The government has confirmed that the so-called ‘probate tax’, which would have seen a 2700% increase in cost for some estates, has been abandoned.
Following a period of consultation, plans to charge higher probate fees were set out in November last year. This proposal abandoned the existing fixed fee in favour of fees based on a sliding scale according to an estate’s value, leaving some 56,000 estates having to pay £2,500 to £6,000. The hike in fees payable for probate would have represented a 2,700% increase in cost for estates valued over £2m.
The government also proposed raising the threshold for probate charges from £5,000 to £50,000, indicating this would take around 25,000 estates a year out of fees altogether. However, an estimated 280,000 families annually would have faced higher charges under the new system. The government claimed that the increases would fund improvements to the courts service, with forecasts estimating increased income of £145m a year from 2019-20, rising to £185m in 2022-23.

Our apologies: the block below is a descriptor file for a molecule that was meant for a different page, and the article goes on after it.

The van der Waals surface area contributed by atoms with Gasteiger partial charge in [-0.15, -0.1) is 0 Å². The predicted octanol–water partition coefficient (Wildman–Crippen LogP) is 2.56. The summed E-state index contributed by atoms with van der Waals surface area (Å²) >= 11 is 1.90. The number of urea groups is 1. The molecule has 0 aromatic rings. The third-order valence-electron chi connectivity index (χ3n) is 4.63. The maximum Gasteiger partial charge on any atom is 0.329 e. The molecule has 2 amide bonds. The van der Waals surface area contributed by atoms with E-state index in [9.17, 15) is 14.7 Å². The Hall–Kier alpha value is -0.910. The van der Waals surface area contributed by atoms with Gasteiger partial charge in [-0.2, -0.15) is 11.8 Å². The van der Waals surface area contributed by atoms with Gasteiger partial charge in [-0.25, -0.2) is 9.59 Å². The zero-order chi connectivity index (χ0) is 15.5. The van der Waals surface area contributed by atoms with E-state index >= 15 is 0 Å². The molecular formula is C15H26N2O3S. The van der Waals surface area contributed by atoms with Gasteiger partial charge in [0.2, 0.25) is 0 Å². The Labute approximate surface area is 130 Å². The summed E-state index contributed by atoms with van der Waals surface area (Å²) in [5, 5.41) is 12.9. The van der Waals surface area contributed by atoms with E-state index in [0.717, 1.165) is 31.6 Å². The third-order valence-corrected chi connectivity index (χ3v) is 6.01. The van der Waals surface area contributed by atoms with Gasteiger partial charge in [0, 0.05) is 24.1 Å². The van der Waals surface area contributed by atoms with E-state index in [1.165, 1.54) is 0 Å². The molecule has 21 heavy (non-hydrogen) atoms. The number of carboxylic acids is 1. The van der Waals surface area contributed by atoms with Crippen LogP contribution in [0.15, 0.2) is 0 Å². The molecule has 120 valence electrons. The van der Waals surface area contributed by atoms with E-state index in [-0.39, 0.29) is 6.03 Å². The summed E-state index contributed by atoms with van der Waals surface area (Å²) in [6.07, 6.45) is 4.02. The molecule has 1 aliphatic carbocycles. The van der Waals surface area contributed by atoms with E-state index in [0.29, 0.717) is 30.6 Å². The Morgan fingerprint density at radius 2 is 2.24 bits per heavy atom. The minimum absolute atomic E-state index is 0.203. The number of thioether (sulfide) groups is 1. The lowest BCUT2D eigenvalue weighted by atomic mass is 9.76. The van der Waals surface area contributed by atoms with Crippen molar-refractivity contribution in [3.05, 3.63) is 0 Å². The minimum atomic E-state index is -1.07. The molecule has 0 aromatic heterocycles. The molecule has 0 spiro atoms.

Opposition from the public, MPs, the Law Society and other groups meant the plans were not brought to a vote, and subsequently the fees were not introduced as originally scheduled in April 2019. The move was then put on hold following the prorogation of parliament.
Now the Lord Chancellor, Robert Buckland, has confirmed that the changes have been abandoned altogether. The Ministry of Justice will now review probate charges as part of an annual assessment of fees charged for all proceedings in civil and family courts
Probate fees will remain at a flat rate, currently £155 for grant applications made by solicitors and £215 for those made by individuals for estates valued at over £5,000.
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